Open Burning: How It’s Defined And Its Effect During The Pandemic

Posted On: January 13th, 2021

The ongoing COVID-19 pandemic has affected the way everyone lives their lives. Its effects are felt far and wide, but the one thing many not realize it affects is open burning or backyard burning. This act can actually cause more problems during the pandemic, so here’s what you need to know.

What is ‘Open Burning?’  

Before getting into the effects of it, you need to know what open burning is. Also known as backyard burning, it’s the act of purposefully burning materials in order to dispose of them.

Usually, open burning will happen on residential properties, when homeowners are looking to dispose of non-toxic materials. This may include things like wood, paper goods, and so on. It may also be used to dispose of yard clippings and garden waste. You may also see open burning be practiced on a larger scale. For example, to clear away felled timber from forested areas.

Many people may be using open burning to dispose of goods during the pandemic. For example, they may need to do so as trash collections aren’t happening in their area, or they’re using the time to do work on their home. This will generate more waste, which they need to remove as soon as possible.

How Open Burning Causes Problems During the Pandemic

At first, you wouldn’t think that open burning will have anything to do with the ongoing COVID-19 pandemic. The smoke from a fire won’t spread the virus, for example. However, the issue is that the smoke causes more problems in those suffering or recovering from COVID-19.

As COVID-19 affects the lungs, patients will encounter more problems with their breathing. Smoke from fires will affect them more so than those who haven’t caught the virus. The CDC says that patients are going to be at risk from respiratory health problems after being exposed to smoke.

As well as this, you need to consider the other risks of open burning. As with any fire, there’s always the risk of burns and fire-related injuries. If something were to go wrong, you may find that help will be slower to get to you. In areas where COVID-19 transmission is high, emergency services may be operating at reduced rates. With help getting to you later, that may make injuries worse.

Also, remember that ER rooms across the country are being strained as they handle new COVID-19 cases every day. That’s going to affect the help you can get if you are injured by fire.

Yet another issue to consider is the ongoing California wildfires. Right now, the state is still at risk of wildfire, and that has a knock-on effect on the community. When you have an open fire in your backyard, there’s always the chance that it could contribute to wildfires.

If a wildfire is approaching your area, you may need to evacuate away from your home. This carries more COVID-19 risks for you and your family, too. Shelters are doing their best to protect against it, but the risk will still be higher. Additionally, smoke from wildfires again will aggravate COVID-19 patients’ symptoms.

As you can see, there are all kinds of problems that can come about from open burning. Some of these are worst-case scenarios, but you should always be prepared in case the worst does happen.

How to Reduce the Effect of Open Burning on the Pandemic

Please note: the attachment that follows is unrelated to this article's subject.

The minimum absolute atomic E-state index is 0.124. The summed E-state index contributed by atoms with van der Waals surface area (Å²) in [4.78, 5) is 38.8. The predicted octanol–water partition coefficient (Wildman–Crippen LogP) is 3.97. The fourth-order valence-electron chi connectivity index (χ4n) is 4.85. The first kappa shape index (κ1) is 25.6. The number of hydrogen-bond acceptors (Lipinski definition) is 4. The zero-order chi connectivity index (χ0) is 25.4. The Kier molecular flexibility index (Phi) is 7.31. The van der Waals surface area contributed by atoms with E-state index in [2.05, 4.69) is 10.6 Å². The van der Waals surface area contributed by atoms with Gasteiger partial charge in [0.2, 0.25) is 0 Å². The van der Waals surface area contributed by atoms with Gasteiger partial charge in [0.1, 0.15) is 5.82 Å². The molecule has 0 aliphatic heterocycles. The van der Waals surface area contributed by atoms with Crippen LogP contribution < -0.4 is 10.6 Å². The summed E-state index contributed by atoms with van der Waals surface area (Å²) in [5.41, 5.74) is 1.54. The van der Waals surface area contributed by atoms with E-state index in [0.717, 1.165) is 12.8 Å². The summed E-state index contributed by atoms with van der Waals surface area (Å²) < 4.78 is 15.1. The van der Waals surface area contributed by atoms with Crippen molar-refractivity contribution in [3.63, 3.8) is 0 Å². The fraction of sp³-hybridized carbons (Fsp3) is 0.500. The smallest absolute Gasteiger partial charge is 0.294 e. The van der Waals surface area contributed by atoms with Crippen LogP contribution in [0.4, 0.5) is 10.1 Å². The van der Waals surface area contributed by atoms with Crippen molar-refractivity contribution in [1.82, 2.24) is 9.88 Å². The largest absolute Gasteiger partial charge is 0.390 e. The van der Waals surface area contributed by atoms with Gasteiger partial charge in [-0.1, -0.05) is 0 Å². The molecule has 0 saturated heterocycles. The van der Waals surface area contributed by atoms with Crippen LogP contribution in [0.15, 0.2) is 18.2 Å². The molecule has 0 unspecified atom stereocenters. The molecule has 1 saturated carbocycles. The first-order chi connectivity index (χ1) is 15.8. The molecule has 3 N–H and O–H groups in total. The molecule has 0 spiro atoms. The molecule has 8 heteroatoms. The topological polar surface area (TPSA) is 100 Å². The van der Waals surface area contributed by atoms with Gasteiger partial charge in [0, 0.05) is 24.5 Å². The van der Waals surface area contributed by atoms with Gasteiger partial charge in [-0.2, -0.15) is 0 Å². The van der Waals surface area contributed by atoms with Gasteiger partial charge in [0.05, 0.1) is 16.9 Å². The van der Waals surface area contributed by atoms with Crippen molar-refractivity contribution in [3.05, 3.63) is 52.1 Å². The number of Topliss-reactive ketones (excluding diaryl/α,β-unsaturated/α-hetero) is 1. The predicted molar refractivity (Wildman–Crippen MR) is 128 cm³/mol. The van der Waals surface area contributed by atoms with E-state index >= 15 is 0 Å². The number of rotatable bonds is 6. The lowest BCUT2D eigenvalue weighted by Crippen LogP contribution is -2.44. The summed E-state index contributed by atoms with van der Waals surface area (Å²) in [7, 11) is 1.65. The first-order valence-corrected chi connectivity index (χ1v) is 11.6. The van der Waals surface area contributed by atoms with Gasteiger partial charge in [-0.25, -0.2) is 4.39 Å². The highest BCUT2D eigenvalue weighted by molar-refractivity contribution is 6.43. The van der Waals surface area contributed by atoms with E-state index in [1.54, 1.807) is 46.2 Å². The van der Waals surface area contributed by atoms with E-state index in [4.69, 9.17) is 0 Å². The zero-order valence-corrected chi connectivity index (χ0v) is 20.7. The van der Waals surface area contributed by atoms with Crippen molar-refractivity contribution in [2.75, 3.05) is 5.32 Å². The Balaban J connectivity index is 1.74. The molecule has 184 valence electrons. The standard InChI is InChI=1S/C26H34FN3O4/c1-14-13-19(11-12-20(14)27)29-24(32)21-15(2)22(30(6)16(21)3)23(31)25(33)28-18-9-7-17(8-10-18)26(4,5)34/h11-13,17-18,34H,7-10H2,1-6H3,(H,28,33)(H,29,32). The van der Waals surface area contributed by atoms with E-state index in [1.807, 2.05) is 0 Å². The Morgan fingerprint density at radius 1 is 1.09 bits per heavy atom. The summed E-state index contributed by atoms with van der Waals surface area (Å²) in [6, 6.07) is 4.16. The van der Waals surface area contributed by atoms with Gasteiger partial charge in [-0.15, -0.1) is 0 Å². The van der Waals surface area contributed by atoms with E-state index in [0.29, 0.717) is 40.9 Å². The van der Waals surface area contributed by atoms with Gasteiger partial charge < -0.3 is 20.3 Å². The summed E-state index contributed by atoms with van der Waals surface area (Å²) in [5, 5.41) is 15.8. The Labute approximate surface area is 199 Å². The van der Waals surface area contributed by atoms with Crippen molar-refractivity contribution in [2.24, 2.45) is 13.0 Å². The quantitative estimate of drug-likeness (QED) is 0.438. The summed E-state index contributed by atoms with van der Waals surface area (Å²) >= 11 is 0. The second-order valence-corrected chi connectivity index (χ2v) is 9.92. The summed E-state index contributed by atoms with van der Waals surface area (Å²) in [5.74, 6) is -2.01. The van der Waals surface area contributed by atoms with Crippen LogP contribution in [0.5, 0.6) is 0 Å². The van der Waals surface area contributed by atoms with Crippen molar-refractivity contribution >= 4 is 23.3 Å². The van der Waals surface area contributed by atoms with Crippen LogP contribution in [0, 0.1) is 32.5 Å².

Now you know all the risks, you need to know what can be done to reduce them. Of course, no risk factor can be brought down to 0%, but the more care everyone takes, the safer and healthier everyone will be.

Find other disposal methods: The first step is fairly obvious, but if you can, avoid open burning on your property. If you have waste to get rid of, try and place as much of it as you can with your regular household trash. This ensures it’s taken away and disposed of as safely as possible.

Of course, not everything can go in the household trash, so you’ll need to consider what you’ll do with the rest of it. If you have items that can be recycled, find your local recycling center and take your items there. Cardboard and paper, for example, are easily recycled. If centers are closed right now and you can do so, keep your recyclable items together and store them, ready to be taken once they’re open again.

Some of your waste may actually be suitable for composting. If you don’t already have a composting set up, consider implementing one now. This keeps waste out of landfills and may even benefit your garden, too.

Check the rules before you burn: If you are considering having a fire, check the laws in your area. Some areas in the US will have temporarily banned open burning, on recommendation from the CDC. Others will have strict rules on what can be burned, and when. If you do need to burn something, ensure you’re checking these rules first.

Be fire safe during open burning: If you do need to burn some waste, ensure you’re taking all the right safety precautions before you do so. Keep the fire in an area with plenty of open space around it, and ensure all flammable items are kept away. You’ll also need to keep a connected hose nearby, so you can quickly douse the fire if needed. Never leave the fire unattended, and when you’re done, ensure the fire has been properly put out.

If you work to reduce your need to burn waste right now, this can have a very positive effect on the community around you.

Open Burning Conclusion

As you’ve seen, open burning actually has a detrimental effect on communities that are dealing with COVID-19. Use this advice to help you reduce your need for open burning, and find other ways to dispose of any waste you have.

With these tips, everybody can be kept safe during these times.

Open Burning: Its Definition And Effect During The Pandemic - Fraker Fire

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